Watching Braveheart is like being bludgeoned around the head for 3 hours by an angry Scotsman and that's entirely appropriate, because that's also what happens on screen during that time.
Dopesick: drug use, corporate irresponsibility, adult themes
This series was made by Hulu which, you guessed it, is now largely owned by Disney too.
Like the films above, both of which were nominated for multiple awards – and Braveheart actually won Best Movie and Best Director in 1995, somehow – Dopesick has had widespread critical acclaim. Much of that was for Michael Keaton, who plays a doctor who starts out prescribing a new type of opioid painkiller and then becomes addicted to it. Horribly, horribly addicted. Seeing his slide into junkie squalor really is not the sort of thing people would have expected to see on a Disney-affiliated channel, 10 years ago. At one point, he literally sees bugs under his skin, which is perhaps a little on the nose, but it's more his moral disintegration that disturbs.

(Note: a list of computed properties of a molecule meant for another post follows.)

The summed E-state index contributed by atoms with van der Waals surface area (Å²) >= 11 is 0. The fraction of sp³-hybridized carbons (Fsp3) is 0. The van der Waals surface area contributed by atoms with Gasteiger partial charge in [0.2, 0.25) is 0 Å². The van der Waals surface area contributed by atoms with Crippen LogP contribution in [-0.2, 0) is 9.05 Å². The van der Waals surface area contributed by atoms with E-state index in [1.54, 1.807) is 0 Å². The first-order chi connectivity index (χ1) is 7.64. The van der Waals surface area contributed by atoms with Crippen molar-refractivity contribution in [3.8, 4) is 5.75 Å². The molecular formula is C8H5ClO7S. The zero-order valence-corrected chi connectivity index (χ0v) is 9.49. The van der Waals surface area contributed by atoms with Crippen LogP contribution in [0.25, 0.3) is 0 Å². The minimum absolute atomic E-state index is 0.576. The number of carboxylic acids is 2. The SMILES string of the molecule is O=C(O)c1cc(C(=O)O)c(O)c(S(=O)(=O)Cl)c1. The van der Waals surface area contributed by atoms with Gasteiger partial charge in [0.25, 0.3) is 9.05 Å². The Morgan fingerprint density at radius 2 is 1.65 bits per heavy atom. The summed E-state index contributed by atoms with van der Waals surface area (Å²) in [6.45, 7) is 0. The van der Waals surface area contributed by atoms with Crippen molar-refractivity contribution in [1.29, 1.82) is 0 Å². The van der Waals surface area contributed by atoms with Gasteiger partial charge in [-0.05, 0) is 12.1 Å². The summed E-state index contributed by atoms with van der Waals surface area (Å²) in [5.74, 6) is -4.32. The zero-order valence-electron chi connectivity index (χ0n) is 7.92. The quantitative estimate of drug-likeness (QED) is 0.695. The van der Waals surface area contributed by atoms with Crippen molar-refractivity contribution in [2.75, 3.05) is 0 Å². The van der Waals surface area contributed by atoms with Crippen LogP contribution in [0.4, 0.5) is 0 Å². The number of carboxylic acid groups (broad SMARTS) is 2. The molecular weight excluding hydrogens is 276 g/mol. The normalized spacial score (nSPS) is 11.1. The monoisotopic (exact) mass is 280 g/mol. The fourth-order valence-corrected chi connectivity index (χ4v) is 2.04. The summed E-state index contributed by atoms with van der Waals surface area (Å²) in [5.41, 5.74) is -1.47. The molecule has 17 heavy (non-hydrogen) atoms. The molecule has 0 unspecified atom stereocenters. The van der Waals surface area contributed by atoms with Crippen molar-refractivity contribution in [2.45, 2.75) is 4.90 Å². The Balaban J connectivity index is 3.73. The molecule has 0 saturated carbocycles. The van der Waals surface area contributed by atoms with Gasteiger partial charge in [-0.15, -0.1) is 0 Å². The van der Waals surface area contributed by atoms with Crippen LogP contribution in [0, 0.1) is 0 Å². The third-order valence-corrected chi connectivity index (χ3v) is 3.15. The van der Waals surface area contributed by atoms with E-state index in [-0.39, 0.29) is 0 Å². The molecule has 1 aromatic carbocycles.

One quite old-school Disney thing about this mini series is that Perdue Pharma – the company responsible for the opioid in question – is portrayed as literally evil. The actor playing the head of the company plays it so evil, in fact, that the only comparison I can come up with is the Emperor in Star Wars. However, in a much less Disney-esque twist, it is made pretty clear at the end of the series that nobody from Perdue faced any significant consequences for ruining the lives of millions (and Michael Keaton).